Michigan educates public on differences between abortion pills and emergency contraception

Governor Gretchen Whitmer and the Michigan Department of Health and Human Services are launching an effort to educate Michigan residents and health care providers about the difference between emergency contraception and abortion pills.

Emergency contraception, often referred to by the brand name Plan B or the morning after pill, is used to prevent pregnancy. Medical abortions terminate pregnancies.

Information on both will be disseminated to all local health departments, providers, hospitals, community clinics, university health systems and more. It will be provided in multiple languages, the governor and state health department said in a statement Wednesday, July 6.

RELATED: What is the difference between Plan B and the abortion pill?

“Women deserve to have control over decisions about their bodies and their lives, and the fall of Roe v. Wade leaves many people wondering about their access to health care,” Whitmer said in the statement.

Some, she said, are using the moment to confuse “significant differences”.

While the June 24 U.S. Supreme Court ruling in Dobbs v. Jackson Women’s Health Organization overturned Roe v. Wade, removing the constitutional right to abortion, the ruling does not affect emergency contraception, a said Dr. Natasha Bagdasarian, medical director of the state health department. , said in the statement.

“It is critical to ensure that all Michigan healthcare providers understand what the U.S. Supreme Court decision means for them and their patients as they honor their oath to their patients, their communities and their profession,” Bagdasarian said.

Abortion, for now, remains legal in Michigan. A court injunction blocks enforcement of the 1931 state law banning abortion except to save a mother’s life as a case filed by Planned Parenthood against the state’s attorney general is in Classes. The lawsuit argues that the law violates Michigan’s constitution.

RELATED: Could Michigan’s Abortion Ban Affect Miscarriage Management, IVF and Emergency Contraception?

The state has also added information to its website to “help Michigan families understand their options and find the resources they need,” said Elizabeth Hertel, director of MDHHS. A flyer should appear on social media.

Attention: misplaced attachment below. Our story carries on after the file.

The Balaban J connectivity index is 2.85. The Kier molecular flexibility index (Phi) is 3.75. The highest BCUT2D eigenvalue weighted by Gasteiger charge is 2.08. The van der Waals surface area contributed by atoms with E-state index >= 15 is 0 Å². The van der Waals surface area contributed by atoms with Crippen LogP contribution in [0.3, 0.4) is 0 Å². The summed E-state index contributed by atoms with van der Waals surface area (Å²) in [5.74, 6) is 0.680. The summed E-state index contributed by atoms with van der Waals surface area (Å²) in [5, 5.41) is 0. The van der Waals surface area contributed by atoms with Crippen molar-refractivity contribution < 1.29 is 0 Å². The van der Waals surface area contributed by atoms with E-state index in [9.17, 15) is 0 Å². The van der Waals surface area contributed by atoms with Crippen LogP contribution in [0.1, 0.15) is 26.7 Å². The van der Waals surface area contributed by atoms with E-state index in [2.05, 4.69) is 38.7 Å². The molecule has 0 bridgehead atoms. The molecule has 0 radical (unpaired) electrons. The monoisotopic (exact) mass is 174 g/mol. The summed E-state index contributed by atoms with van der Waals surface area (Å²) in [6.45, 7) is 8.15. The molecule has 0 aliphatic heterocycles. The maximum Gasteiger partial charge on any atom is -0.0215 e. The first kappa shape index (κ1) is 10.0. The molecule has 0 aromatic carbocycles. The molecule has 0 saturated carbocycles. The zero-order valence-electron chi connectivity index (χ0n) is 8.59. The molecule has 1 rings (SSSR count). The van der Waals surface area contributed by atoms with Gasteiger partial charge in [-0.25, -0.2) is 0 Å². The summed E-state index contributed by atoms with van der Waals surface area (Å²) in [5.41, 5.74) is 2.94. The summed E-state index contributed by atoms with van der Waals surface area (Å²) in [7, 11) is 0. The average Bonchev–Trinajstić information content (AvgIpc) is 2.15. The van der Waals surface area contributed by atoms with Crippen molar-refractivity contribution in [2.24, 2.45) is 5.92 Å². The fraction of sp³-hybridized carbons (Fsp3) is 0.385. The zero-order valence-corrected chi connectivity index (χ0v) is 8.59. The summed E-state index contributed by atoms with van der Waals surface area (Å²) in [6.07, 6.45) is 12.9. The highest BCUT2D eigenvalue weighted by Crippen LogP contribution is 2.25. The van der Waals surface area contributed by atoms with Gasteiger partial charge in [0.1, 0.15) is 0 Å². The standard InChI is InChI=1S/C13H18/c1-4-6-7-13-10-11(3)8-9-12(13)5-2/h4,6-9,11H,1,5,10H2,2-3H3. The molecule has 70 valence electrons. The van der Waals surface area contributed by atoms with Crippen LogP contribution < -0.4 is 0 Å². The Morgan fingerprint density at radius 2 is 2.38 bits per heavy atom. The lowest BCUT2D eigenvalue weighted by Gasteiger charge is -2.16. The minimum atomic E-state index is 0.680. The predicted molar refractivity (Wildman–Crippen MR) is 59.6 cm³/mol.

There are three types of emergency contraception, the state health department says online.

A copper IUD or intrauterine device is most effective. It is inserted by a provider within five days of a “misstep” and reduces the chance of pregnancy by 99%. It can last up to 12 years. The copper wire wrapped around the device produces an inflammatory reaction that is toxic to sperm and eggs. It prevents sperm from reaching and fertilizing the egg and can also prevent implantation.

Ella is available by prescription. It blocks the hormones necessary for conception and works for up to five days after unprotected sex.

Available without a prescription from pharmacies and grocery stores, levonorgestrel or Plan B pills. “All EC levonorgestrel pills work like birth control pills, but at a much higher dose and taken temporarily,” according to the department of state health.

Emergency contraception works by delaying ovulation. It cannot disrupt an established pregnancy, doctors said.

To have a medical abortion, people first take mifepristone, which blocks progesterone, preventing pregnancy from developing. They then take the second drug, misoprostol, which causes the uterus to contract, bleed and expel the embryo.

Michigan’s 1931 law makes it a felony to willfully administer “any medicine, drug, substance, or thing” with “intent to induce a miscarriage,” which emergency contraception does not. don’t.

“Preventing conception, preventing implantation, even those wouldn’t be a miscarriage. But medicated abortion pills would do that,” said Dr. Lisa Harris, professor of reproductive health, obstetrics and gynecology, and women’s and gender studies at the University of Michigan, where she also directs the program. family planning scholarships.

Whitmer has been a strong supporter of abortion rights and is addressing the issue as she campaigns for re-election. She too has a lawsuit pending. He is asking the Michigan Supreme Court to recognize a right to abortion in the state constitution.

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